Mick Jagger

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Bud Scoppa

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Last Updated on June 7, 2022, by eNotes Editorial. Word Count: 730

History has proven it unwise to jump to conclusions about Rolling Stones albums. At first Sticky Fingers seemed merely a statement of doper hipness on which the Stones (in Greil Marcus' elegant phrase) "rattled drugs as if they were maracas." But drugs wound up serving a figurative as well as a literal purpose and the album became broader and more ambiguous with each repeated listening.

At first, Exile on Main Street seemed a terrible disappointment, with its murky, mindless mixes and concentration on the trivial. Over time, it emerged as a masterful study in poetic vulgarity. And if neither of the albums had eventually grown on me thematically, the music would have finally won me over anyway.

Now Goat's Head Soup stands as the antithesis of Exile—the Stones never worry about contradicting themselves—and it is a wise move, for it would have been suicidal to carry Exile's conceits any further. Compared to the piling on of one raunchy number on top of another, Soup is a romantic work, with an unmistakable thread of life-affirming pragmatisms running through it. It is set apart not only from Exile, but every past Stones' LP, by its emphasis on the ballad. Its three key songs—"Angie," "Comin' Down Again," and "Winter"—are suffused with melancholy. But of the five rockers, only "Star Star" ("Starfucker") rings out with classic Stones sass. The others exist either more as changes of pace or as commentary on the album's larger mood, rather than as autonomous works.

And yet for all its differences, Soup sustains some significant continuities with its immediate predecessors. With all its rocker energy, it was the personal, subjective songs on Sticky Fingers, like "Wild Horses" and "Moonlight Mile," that finally lingered in my mind. And for all its thunder, Exile contained in whatever lyrics were audible, a very personal sense of weariness and confusion. (pp. 66-7)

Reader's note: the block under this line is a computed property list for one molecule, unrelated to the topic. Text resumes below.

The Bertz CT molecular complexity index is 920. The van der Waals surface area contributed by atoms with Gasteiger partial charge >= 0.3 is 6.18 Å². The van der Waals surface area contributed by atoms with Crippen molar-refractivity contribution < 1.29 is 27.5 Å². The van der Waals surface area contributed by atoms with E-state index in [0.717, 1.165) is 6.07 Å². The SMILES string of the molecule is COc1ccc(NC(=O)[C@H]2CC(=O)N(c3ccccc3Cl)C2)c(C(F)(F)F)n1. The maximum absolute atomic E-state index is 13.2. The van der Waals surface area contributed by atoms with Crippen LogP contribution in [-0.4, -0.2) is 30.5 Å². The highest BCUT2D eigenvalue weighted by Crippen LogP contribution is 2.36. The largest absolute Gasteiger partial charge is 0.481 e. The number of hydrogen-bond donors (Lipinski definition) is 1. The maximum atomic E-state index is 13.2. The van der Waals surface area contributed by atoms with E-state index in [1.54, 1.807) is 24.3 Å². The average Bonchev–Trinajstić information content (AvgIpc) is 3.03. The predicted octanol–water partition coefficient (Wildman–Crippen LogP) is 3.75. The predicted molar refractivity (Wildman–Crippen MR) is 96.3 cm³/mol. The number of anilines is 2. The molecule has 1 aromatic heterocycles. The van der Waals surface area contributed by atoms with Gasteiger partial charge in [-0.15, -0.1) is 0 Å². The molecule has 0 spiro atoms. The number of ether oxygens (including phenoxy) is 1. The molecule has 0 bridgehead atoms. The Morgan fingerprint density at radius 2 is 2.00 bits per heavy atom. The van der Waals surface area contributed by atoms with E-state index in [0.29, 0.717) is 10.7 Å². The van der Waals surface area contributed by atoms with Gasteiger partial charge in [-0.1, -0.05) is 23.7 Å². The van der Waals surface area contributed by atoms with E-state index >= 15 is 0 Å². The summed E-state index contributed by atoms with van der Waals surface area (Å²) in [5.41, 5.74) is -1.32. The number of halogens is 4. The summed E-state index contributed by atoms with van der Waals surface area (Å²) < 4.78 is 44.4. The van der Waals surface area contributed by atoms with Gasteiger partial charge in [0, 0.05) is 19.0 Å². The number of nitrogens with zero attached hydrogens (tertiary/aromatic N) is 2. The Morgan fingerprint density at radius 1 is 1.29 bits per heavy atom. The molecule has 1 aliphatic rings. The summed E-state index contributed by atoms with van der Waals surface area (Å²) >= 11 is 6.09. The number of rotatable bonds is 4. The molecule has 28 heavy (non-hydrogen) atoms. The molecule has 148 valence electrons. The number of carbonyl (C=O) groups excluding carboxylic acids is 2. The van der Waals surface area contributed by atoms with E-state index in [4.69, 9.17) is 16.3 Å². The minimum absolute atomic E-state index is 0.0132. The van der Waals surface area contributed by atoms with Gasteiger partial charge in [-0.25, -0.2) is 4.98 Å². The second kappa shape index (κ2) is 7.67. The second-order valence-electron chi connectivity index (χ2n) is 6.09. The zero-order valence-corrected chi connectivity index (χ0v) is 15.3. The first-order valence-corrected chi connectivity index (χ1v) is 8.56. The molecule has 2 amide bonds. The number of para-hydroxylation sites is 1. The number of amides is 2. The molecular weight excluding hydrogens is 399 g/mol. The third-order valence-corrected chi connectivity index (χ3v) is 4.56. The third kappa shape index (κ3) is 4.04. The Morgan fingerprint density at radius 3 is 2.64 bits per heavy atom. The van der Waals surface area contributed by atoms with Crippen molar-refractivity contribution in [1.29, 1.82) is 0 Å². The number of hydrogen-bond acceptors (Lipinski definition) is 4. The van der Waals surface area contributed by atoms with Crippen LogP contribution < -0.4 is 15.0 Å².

[After the weak opener, "Dancin' With Mr. D.,"] Soup emerges as a consistent piece of work, even if its classic moments are confined to four songs. "100 Years Ago" is the album's real introduction and contains in equal portions the two basic strains of the album: the churning, repetitive R&B of the fast songs and the solemn melancholy of the ballads. In the song's linear structure, each element is consecutively isolated and focused on. The strains, like the album's songs, coexist without blending….

Between "Comin' Down Again" and "Angie" sits "Doo Doo Doo Doo (Heartbreaker)," a broadly drawn third-person narrative in dramatic juxtaposition to the songs surrounding it. It relates an incident of big-city violence hardly uncommon in the real world, but jarring in this context. It works as both thematic and stylistic counterpoint. The agony resulting from a failed love relationship is still ultimately affirmative, and it's relatively easy to bear compared to the agony incurred by some random violent act emanating from a stranger.

"Angie" will inevitably be the most durable and well-loved song on the album. There are several reasons for its significance…. But the key is in the tune itself, as emotionally complex as it is lyrically straightforward.

It contrasts the traditional view of romance (and its mystical principal of adoration), with the more recently conceived notion of pragmatism in relationships. The singer has a simultaneous and irreconcilable investment in both values, and they're at war within him. Haunted by Angie's image, he tells the mystic in him that the conditions for romance are still present. But reason patiently answers that despite their efforts, it won't work. It wins the struggle, but every so often the voice burns through the velvet lining.

The singer's lingering belief in mystery is manifested in brief moments of passion and in a sense of guilt that can't be rationalized. Thus, all his statements seem to come out questions and he asks them as much of himself as of Angie. The one stand he takes is shaky, indeed: "They can't say we never tried," is inevitably followed by the understood "Can they?"…

There are too many secondary songs on Goat's Head Soup to rate it an ultimate Rolling Stones album. The content-defying title expresses the group's uncertainty about its performance. But [the album is] among their most intimate and emotionally absorbing work. (p. 67)

Bud Scoppa, "Records: 'Goat's Head Soup'," in Rolling Stone (by Straight Arrow Publishers, Inc. © 1973; all rights reserved; reprinted by permission), Issue 147, November 8, 1973, pp. 66-7.

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